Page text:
This post was actually requested by one of our lovely readers who was experiencing a harrowing dog crate decorating debacle (she couldn’t make it blend at all with her home’s decor). So when she asked for a few great crate solutions, we put our heads together to come up with a pretty swanky DIY idea and then trolled the internet for a few crates that are already fit to be seen.
But first we thought we’d share our very own creative crate solution, which seems to work perfectly for us thanks the fact that we have an empty guest room closet and a delightfully petite pooch. Of course the door is always open when Hamburger’s hanging out in his crate (it only gets closed when we have company and Burger’s running around entertaining everyone):
But for everyone with a bigger crate (or nary a closet to spare) we think a skirted dog crate/side table would be a nice little DIY solution. We’ve seen a lot of ready-made fabric slipcovers that can fit around a crate (like ) but we also think it’s definitely a DIY project that some of you crafty readers could take on for yourselves. So why not try skirting your pup’s crate in a fabric that coordinates with your bedroom, living room, or wherever you keep your crate?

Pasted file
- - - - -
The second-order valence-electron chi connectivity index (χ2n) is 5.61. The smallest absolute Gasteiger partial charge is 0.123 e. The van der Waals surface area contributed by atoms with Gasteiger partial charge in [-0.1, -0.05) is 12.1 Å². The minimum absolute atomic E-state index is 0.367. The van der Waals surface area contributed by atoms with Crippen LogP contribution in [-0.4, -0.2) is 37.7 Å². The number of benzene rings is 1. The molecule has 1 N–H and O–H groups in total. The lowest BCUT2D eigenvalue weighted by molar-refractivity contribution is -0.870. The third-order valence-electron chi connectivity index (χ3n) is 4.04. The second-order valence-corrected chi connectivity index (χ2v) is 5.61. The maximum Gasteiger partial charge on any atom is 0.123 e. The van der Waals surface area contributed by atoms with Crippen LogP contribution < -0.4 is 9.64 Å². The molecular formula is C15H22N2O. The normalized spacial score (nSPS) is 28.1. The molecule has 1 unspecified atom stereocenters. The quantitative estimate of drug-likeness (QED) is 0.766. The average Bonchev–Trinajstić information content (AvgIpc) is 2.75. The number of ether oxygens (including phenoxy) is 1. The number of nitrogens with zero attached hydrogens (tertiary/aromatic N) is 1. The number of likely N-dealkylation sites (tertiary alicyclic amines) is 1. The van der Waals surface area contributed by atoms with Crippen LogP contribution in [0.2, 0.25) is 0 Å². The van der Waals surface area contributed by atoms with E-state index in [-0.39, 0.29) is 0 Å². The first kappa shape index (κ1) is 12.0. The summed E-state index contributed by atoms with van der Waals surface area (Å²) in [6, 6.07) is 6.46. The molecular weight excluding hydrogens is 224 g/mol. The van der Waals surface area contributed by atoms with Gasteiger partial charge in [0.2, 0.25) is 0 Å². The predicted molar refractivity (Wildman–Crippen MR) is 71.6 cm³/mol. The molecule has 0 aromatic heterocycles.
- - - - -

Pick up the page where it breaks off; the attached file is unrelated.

Of course you can always employ a tailor if you’re not exactly Martha, and we love the idea of adding a coordinating pillow to the inside of the crate as well. We even thought it would look oh so chic to rest a stained or painted piece of plywood cut to fit the top of the crate to create a “table top” to display everything from a lamp to a few decorative objects beside your bed or your living room couch. And of course the fabric can feature a subtle doggy-door-esque fabric flap for easy Fido entry, or can even be left open like the crate above (but angled so that the opening is a lot less obvious).
For every DIY fan out there, there’s someone who just wants to cut right to the chase and snag a dog crate that’s already ready for its close up. And for those people (which admittedly, is sometimes us) we dug up an exciting array of swoonworthy crates. Now they’re not what we’d call inexpensive, but not completely unreasonable when you stop and think about how much an ugly old regular dog crate costs (which isn’t what we’d call inexpensive either). And when you realize that it’s a piece of furniture you’ll probably have in your house for a decade or two, it suddenly seems like a good investment. Or at least a better deal than trying to decorate around a big plastic and metal crate for the next twenty years.
We hope our dogalicious crate-fest inspires a few pooch palace upgrades. And of course we’d love to see any and all before and after pics (preferably with your precious pooch posing in his or her new digs).